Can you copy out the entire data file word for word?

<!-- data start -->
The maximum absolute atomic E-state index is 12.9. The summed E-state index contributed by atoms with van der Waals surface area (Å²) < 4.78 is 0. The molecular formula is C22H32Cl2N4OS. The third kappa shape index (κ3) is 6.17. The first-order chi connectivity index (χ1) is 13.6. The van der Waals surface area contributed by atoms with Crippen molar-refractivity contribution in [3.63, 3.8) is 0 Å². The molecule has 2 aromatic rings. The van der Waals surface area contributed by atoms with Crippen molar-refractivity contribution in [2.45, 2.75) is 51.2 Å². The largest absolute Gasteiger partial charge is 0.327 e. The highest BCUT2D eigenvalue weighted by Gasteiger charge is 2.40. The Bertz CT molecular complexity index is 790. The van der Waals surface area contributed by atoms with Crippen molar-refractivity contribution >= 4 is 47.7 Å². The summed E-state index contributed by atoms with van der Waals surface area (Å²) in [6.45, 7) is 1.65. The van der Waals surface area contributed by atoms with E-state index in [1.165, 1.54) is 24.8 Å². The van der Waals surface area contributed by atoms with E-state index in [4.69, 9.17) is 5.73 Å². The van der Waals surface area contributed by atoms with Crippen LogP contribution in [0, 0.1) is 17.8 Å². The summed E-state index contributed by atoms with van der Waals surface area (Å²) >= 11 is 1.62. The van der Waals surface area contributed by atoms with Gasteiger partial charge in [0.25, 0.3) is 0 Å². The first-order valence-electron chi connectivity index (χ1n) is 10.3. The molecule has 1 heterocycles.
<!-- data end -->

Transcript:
The maximum absolute atomic E-state index is 12.9. The summed E-state index contributed by atoms with van der Waals surface area (Å²) < 4.78 is 0. The molecular formula is C22H32Cl2N4OS. The third kappa shape index (κ3) is 6.17. The first-order chi connectivity index (χ1) is 13.6. The van der Waals surface area contributed by atoms with Crippen molar-refractivity contribution in [3.63, 3.8) is 0 Å². The molecule has 2 aromatic rings. The van der Waals surface area contributed by atoms with Crippen molar-refractivity contribution in [2.45, 2.75) is 51.2 Å². The largest absolute Gasteiger partial charge is 0.327 e. The highest BCUT2D eigenvalue weighted by Gasteiger charge is 2.40. The Bertz CT molecular complexity index is 790. The van der Waals surface area contributed by atoms with Crippen molar-refractivity contribution >= 4 is 47.7 Å². The summed E-state index contributed by atoms with van der Waals surface area (Å²) in [6.45, 7) is 1.65. The van der Waals surface area contributed by atoms with E-state index in [1.165, 1.54) is 24.8 Å². The van der Waals surface area contributed by atoms with E-state index in [4.69, 9.17) is 5.73 Å². The van der Waals surface area contributed by atoms with Crippen LogP contribution in [0, 0.1) is 17.8 Å². The summed E-state index contributed by atoms with van der Waals surface area (Å²) >= 11 is 1.62. The van der Waals surface area contributed by atoms with Gasteiger partial charge in [0.25, 0.3) is 0 Å². The first-order valence-electron chi connectivity index (χ1n) is 10.3. The molecule has 1 heterocycles.